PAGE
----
On Wednesday, 15-year-old boy was arrested after allegedly firing a gun outside a Perth school.
The boy, believed to be a former student at the school, was taken into custody following the incident, in which three shots were fired in the carpark of Atlantis Beach Baptist College in Two Rocks.
One of the shots hit the school building, which had people inside at the time, sending the college, a nearby daycare, and a medical centre into lockdown. Fortunately, no one was injured in the incident.
While the Police Commissioner Col Blanch called the shooting “a one-off”, a legal expert says most schools in Australia will be woefully unprepared in the event of a large-scale unpredictable violent incident.
Publicly accessible data indicates that since 1991, Australia has experienced six school shootings. Two of these shootings were at La Trobe University and Monash University in Victoria, resulting in a total of three deaths. The other four shootings did not have any deaths. The most recent school shooting in Australia was at Modbury High School in Adelaide on May 7, 2012, which resulted in no deaths and no injuries.
According to a paper titled: ‘Mass shootings and firearm control: comparing Australia and the United States’ by the Australian Institute of Criminology, it is very difficult to determine what factors lead to acts of violence such as mass shootings in schools because the motives are almost unknowable.
Paul O’Halloran, a Partner and Accredited Specialist in Workplace Relations at law firm Dentons, says safety measures schools in Australia could consider in the event of an unpredictable violent incident include reviewing all internal and external entry points and determining how access to classrooms can be impeded and restricted to unauthorised individuals.
“Other safety measures schools can consider is rehearsing emergency exit drills with staff and students but adapted to the situational response posed by an armed offender,” O’Halloran told The Educator.
“Schools can also acknowledge risks posed by acts of serious school bullying and risk profiles of parents and past students, install bollards at access points, implement a lockdown plan, and ensure all visitors to schools attend one location to register before entering school grounds.”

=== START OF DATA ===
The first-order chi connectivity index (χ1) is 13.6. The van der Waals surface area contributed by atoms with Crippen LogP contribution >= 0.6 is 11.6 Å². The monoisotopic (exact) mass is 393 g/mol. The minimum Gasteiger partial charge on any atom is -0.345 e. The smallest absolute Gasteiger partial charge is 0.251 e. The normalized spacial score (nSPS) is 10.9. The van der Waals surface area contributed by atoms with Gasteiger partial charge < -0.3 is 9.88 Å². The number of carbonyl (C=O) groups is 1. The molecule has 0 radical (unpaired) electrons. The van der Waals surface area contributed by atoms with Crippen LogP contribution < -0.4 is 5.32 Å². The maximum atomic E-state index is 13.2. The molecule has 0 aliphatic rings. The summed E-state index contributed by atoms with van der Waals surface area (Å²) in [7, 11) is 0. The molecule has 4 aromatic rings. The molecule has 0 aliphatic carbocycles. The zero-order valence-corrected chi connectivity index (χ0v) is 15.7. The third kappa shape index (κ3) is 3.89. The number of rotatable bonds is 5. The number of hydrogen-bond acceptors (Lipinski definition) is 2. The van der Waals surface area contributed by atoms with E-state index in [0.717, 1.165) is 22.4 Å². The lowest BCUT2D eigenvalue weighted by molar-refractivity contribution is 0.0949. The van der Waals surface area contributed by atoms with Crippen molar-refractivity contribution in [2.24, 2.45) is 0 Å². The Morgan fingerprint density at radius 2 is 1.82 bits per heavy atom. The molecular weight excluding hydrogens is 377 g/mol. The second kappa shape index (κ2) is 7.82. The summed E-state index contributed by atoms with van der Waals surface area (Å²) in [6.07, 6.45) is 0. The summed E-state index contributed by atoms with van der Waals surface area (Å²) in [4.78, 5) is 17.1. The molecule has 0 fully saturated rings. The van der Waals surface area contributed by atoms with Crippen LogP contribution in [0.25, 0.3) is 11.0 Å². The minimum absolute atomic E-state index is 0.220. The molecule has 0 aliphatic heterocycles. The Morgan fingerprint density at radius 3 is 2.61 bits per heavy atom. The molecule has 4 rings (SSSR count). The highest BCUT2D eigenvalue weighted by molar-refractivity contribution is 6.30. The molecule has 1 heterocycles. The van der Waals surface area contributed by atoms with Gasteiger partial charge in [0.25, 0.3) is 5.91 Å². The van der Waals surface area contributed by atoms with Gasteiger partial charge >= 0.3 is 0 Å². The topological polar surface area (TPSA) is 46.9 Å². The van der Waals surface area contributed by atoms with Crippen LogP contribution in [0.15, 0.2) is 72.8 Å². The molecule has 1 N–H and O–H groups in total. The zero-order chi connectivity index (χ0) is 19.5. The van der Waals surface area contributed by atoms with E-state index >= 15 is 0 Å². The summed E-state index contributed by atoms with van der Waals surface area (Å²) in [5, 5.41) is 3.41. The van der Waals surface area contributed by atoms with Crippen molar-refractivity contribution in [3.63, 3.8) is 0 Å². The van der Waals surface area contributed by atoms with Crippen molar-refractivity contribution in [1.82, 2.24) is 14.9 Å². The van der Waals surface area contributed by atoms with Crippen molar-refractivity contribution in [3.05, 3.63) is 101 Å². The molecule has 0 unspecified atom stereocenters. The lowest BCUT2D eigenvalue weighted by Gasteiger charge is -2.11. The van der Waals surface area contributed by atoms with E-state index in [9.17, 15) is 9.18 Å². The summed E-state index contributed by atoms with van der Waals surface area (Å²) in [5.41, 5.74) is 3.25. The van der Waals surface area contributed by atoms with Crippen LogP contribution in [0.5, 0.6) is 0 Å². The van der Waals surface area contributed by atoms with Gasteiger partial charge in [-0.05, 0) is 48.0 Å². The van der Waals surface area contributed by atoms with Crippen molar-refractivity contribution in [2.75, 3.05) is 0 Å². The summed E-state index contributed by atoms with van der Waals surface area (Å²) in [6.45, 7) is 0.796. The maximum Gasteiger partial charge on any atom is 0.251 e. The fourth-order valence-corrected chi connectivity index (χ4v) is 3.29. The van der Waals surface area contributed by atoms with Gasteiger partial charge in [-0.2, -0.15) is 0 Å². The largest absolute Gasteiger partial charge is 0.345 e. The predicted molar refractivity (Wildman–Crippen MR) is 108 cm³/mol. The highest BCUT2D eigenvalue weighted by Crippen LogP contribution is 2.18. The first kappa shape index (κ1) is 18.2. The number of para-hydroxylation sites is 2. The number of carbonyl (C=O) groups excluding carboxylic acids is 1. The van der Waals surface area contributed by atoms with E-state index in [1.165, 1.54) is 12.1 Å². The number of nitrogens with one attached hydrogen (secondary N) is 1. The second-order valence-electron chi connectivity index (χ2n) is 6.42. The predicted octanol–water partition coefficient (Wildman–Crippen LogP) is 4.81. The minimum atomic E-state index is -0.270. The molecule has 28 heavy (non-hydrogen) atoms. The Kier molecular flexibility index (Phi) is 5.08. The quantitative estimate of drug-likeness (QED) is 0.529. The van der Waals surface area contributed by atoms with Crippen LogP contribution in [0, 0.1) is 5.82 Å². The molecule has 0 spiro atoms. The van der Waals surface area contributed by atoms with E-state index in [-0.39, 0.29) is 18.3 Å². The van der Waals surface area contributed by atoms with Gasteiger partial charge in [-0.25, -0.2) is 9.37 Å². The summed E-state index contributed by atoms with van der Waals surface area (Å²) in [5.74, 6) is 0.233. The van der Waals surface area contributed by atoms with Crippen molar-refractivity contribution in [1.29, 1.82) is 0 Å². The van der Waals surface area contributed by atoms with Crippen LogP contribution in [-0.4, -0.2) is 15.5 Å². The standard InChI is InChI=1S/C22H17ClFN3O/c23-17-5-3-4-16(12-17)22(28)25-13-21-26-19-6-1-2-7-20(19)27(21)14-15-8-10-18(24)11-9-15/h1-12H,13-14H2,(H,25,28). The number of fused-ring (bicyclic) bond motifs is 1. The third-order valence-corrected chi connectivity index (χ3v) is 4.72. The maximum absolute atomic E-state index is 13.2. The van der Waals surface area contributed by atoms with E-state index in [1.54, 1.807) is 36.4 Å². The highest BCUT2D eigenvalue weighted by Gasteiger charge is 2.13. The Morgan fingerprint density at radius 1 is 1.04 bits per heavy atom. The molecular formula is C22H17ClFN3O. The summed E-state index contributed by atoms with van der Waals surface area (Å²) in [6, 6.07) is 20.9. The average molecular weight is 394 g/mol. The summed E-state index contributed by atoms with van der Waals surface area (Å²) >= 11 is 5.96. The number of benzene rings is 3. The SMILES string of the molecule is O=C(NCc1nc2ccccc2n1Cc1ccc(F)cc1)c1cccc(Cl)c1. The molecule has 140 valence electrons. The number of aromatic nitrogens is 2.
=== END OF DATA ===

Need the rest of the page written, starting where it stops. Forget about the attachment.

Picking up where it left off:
O’Halloran said principals also need to have, and rehearse, an incident management plan, if they are to know how to react if the unthinkable occurs.
“We know from significant tragedies, like 9/11, that building evacuation drills can instil an instinctive automatic response in a person when a shocking event occurs,” he said.
“For example, where is the emergency exit? Stay low or hide? Where are the alarms? Are there code words or sirens to listen out for? In moments of crisis children need to remember vital instructions. Management needs a tactical response that can be implemented in seconds. This will require drills to ensure effectiveness.”
While diagnostic tools can be helpful in identifying student wellbeing issues, none are a solution in this area, says O’Halloran.
“The best predictor of future violence is past violence. This information may come from interviews, social media, or student records,” he said.
“School counsellors may also be able to help identify any student who displays violent attitudes or ruminates about retaliation against the school for bullying, sexual abuse, discrimination or harassment suffered.”
O’Halloran said students fascinated with explosives and weapons may be another serious risk factor.
“Schools will need a way to synthesise and escalate concerning student profiles. Past students who display unusual attitudes towards the school on social media may require consideration.”